Kieran Daly/LONDON

UNITED AIRLINES has decided to hush-kit its Boeing 727 fleet and some of its 737-200s, allowing the aircraft to remain in service into the next century.

The carrier, which earlier cancelled its options on a second batch of 50 Airbus A320s, is also looking for an extensive cockpit upgrade. United says that it has yet to select avionics or hush-kit suppliers, or decide the time scale for installation.

United operates more than 80 Boeing 727s and nearly 70 737-200s which will fall foul of noise regulations by the year 2000.

A senior flight-operations manager says: "The decision has been made on hushkits for the 727s and 737-200s. We would like to make the cockpit ready for FANS [Future Air Navigation System]. That gets us into the next century."

Early in 1996, a United 727 will be flown with a Sextant Avionique head-up display (HUD), Lear Astronics millimetre-wave radar, and FLIR Systems forward-looking infrared sensor in the world's first demonstration of an enhanced-vision system (EVS) on a commercial airliner.

The tests are part of the US Government/industry Autonomous Landing Guidance programme and does not commit the airline to buying the equipment.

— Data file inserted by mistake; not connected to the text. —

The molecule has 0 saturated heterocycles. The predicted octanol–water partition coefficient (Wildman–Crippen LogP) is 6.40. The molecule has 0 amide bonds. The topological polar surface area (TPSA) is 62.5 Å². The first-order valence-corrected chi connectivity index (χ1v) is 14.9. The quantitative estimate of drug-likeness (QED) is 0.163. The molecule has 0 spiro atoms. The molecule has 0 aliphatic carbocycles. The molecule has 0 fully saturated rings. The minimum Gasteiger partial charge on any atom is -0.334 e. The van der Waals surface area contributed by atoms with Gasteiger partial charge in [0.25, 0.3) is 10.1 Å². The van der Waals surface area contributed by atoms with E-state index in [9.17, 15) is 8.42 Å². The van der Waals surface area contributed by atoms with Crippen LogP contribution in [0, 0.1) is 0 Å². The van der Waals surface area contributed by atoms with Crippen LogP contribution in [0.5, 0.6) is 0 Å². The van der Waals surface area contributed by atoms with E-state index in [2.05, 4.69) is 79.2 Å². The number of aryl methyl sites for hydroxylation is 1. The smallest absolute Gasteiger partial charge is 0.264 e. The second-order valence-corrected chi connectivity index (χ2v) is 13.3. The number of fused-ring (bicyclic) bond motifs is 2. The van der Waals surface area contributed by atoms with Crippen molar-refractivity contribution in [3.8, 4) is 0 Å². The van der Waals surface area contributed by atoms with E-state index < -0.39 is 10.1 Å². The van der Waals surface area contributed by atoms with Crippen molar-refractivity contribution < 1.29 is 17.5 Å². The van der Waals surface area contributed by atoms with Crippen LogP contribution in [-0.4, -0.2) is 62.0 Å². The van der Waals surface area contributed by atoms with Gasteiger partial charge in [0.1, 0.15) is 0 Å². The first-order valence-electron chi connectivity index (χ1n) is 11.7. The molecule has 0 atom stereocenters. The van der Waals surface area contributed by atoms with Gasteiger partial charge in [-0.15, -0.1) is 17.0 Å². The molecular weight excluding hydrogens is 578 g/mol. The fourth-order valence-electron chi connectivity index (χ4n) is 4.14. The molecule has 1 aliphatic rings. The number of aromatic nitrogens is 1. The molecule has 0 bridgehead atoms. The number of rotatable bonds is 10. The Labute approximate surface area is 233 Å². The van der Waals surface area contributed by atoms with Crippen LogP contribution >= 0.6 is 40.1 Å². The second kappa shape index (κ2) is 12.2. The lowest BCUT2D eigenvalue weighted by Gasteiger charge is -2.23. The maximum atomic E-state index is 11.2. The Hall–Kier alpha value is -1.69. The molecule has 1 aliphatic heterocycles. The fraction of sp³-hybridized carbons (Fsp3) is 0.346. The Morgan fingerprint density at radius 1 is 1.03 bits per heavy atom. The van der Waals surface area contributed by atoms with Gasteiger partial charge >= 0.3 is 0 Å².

The United manager says, however, that the HUD/EVS or automatic-landing system are the only options for reducing the Category II landing-minima to which the aircraft are now restricted.

He explains: "It is strictly a dollar trade-off issue. We think we know how much it can save. So, provided that it works and we can get the FAA [Federal Aviation Administration] certification, then we will pursue it."

The only automatic-landing system previously used on the aircraft is out of production, leaving the HUD/EVS an attractive option.

United has issued a request for information to avionics vendors. The request seeks a common solution to the 727's cockpit needs. Like other carriers, it is coming to the conclusion that any aircraft retained after 2000 will have to have at least some compatibility with the FANS. Responses from industry are due by April 1996.

Source: Flight International